Asking Morgan Freeman
The award-winning actor, Morgan Freeman, lends his voice to disaster preparedness.
Photo by Andy Goth
Morgan Freeman doesn’t just play a wise and thoughtful man. Off screen, the Academy Award-winning actor also uses his very famous baritone to speak up for causes like racial justice, environmental health, and disaster preparedness. “A hurricane strikes, does enormous amounts of damage... what if we were better prepared ahead of time?” Freeman asks. That kind of prevention is at the heart of his latest role in Plan!t Now, an effort to promote preparedness and awareness of natural disasters. Here are Freeman’s answers to questions you posed:
“Can you update us on race relations in the Mississippi town where you offered to pay for an integrated prom?”
The situation has improved somewhat, but not enough. I had to make my offer twice, and it took 11 years for it to be accepted. Even then—in 2008—a group of students held a Whites-only prom in protest. Pretty sad. There’s a documentary by Paul Saltzman about the entire event called Prom Night in Mississippi that shows how dim and unfounded the fears about holding an integrated prom were. I hope the strides made will continue.
“Do you have a personal connection to these [environmental] causes—an incident that made it personal for you?”
Yes, there was a personal connection. In 2004, Hurri-cane Ivan absolutely devastated the island nation of Grenada. A personal friend who lives there called me asking for help. I went to my publicist at the time and asked what we could do. We created a cookbook with recipes from other stars, like Kenny Chesney. We used that to raise money to help the people of Grenada. That’s how it began, and today, the organization that was born out of that, PLAN!T NOW, helps people in the United States and the Caribbean prepare for natural and man-made disasters.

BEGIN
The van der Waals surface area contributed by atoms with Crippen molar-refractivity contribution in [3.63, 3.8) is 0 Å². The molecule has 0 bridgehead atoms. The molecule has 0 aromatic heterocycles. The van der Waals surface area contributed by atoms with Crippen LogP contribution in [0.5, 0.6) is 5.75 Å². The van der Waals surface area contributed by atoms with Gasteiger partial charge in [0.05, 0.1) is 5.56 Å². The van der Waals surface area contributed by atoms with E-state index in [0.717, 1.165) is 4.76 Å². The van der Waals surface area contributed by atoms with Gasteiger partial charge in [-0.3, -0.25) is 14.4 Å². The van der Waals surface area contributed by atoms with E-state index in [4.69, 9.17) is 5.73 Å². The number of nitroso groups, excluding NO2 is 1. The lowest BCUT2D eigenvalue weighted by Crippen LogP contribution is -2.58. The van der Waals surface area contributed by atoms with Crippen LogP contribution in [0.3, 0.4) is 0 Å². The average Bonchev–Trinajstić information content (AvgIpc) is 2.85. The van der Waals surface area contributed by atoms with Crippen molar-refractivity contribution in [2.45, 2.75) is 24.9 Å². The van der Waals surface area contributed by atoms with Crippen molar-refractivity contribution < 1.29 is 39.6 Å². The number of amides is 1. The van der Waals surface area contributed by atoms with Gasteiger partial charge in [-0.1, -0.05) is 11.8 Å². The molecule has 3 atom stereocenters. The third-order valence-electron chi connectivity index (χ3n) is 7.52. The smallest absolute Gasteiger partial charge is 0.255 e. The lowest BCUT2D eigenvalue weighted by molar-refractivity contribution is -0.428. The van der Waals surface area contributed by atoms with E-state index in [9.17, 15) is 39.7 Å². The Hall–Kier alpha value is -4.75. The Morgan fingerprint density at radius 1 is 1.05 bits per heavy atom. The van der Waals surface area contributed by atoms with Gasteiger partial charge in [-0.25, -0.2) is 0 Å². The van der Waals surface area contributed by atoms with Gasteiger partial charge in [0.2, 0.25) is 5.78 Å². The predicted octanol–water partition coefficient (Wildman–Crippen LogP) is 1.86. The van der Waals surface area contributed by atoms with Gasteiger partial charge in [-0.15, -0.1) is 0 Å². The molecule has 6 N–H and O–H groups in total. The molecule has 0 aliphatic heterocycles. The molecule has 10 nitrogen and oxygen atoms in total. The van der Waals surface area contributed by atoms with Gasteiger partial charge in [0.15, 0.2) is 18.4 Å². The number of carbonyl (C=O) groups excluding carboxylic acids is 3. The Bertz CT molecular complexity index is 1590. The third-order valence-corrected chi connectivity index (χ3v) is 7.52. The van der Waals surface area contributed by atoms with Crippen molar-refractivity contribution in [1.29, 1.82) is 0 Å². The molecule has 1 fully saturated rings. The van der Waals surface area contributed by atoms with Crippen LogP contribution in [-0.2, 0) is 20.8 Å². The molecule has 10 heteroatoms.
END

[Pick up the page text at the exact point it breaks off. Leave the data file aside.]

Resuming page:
“What is an effective media approach to counter rants, such as ‘Drill, Baby, Drill’”?
The best way is to show people the human and environmental tolls of the policies those slogans promote. CNN’s coverage of the Gulf oil spill did just that, and there are many other media groups doing this, too. News media report real news when concerns about corporate advertisers do not block their duty to “speak truth to power.”
From NEA Today
Teach elementary, middle, and high school students about severe weather sci-ence and safety at youngmeteorologist.com. A free computer game, developed in partnership among NEA, NOAA/National Weather Service, and the American Meteorological Society, answers intriguing questions, like “How many times can lightening strike a person or thing?”